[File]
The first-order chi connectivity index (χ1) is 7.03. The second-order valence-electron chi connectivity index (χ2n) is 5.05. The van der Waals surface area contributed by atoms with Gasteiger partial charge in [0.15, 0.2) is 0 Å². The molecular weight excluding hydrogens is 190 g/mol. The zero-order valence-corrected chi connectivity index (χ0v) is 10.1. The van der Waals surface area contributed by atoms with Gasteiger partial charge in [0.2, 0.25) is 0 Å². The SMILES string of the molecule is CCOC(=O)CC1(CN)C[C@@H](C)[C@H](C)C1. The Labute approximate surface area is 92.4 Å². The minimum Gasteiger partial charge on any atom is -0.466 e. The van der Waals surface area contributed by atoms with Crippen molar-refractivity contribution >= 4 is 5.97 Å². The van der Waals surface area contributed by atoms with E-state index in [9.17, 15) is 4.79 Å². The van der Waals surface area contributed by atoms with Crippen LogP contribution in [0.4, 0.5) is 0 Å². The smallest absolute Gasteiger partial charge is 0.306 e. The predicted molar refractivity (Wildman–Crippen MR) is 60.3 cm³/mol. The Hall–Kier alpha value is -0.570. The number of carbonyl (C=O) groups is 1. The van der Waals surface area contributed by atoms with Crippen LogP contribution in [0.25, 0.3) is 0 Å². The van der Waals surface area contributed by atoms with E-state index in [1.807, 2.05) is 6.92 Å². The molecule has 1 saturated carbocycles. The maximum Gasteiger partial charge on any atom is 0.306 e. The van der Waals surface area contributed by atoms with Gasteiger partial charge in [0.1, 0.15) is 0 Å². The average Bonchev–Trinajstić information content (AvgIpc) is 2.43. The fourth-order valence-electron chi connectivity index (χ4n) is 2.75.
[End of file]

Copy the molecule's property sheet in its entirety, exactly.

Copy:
The first-order chi connectivity index (χ1) is 7.03. The second-order valence-electron chi connectivity index (χ2n) is 5.05. The van der Waals surface area contributed by atoms with Gasteiger partial charge in [0.15, 0.2) is 0 Å². The molecular weight excluding hydrogens is 190 g/mol. The zero-order valence-corrected chi connectivity index (χ0v) is 10.1. The van der Waals surface area contributed by atoms with Gasteiger partial charge in [0.2, 0.25) is 0 Å². The SMILES string of the molecule is CCOC(=O)CC1(CN)C[C@@H](C)[C@H](C)C1. The Labute approximate surface area is 92.4 Å². The minimum Gasteiger partial charge on any atom is -0.466 e. The van der Waals surface area contributed by atoms with Crippen molar-refractivity contribution >= 4 is 5.97 Å². The van der Waals surface area contributed by atoms with E-state index in [9.17, 15) is 4.79 Å². The van der Waals surface area contributed by atoms with Crippen LogP contribution in [0.4, 0.5) is 0 Å². The smallest absolute Gasteiger partial charge is 0.306 e. The predicted molar refractivity (Wildman–Crippen MR) is 60.3 cm³/mol. The Hall–Kier alpha value is -0.570. The number of carbonyl (C=O) groups is 1. The van der Waals surface area contributed by atoms with Crippen LogP contribution in [0.25, 0.3) is 0 Å². The van der Waals surface area contributed by atoms with E-state index in [1.807, 2.05) is 6.92 Å². The molecule has 1 saturated carbocycles. The maximum Gasteiger partial charge on any atom is 0.306 e. The van der Waals surface area contributed by atoms with Gasteiger partial charge in [0.1, 0.15) is 0 Å². The average Bonchev–Trinajstić information content (AvgIpc) is 2.43. The fourth-order valence-electron chi connectivity index (χ4n) is 2.75.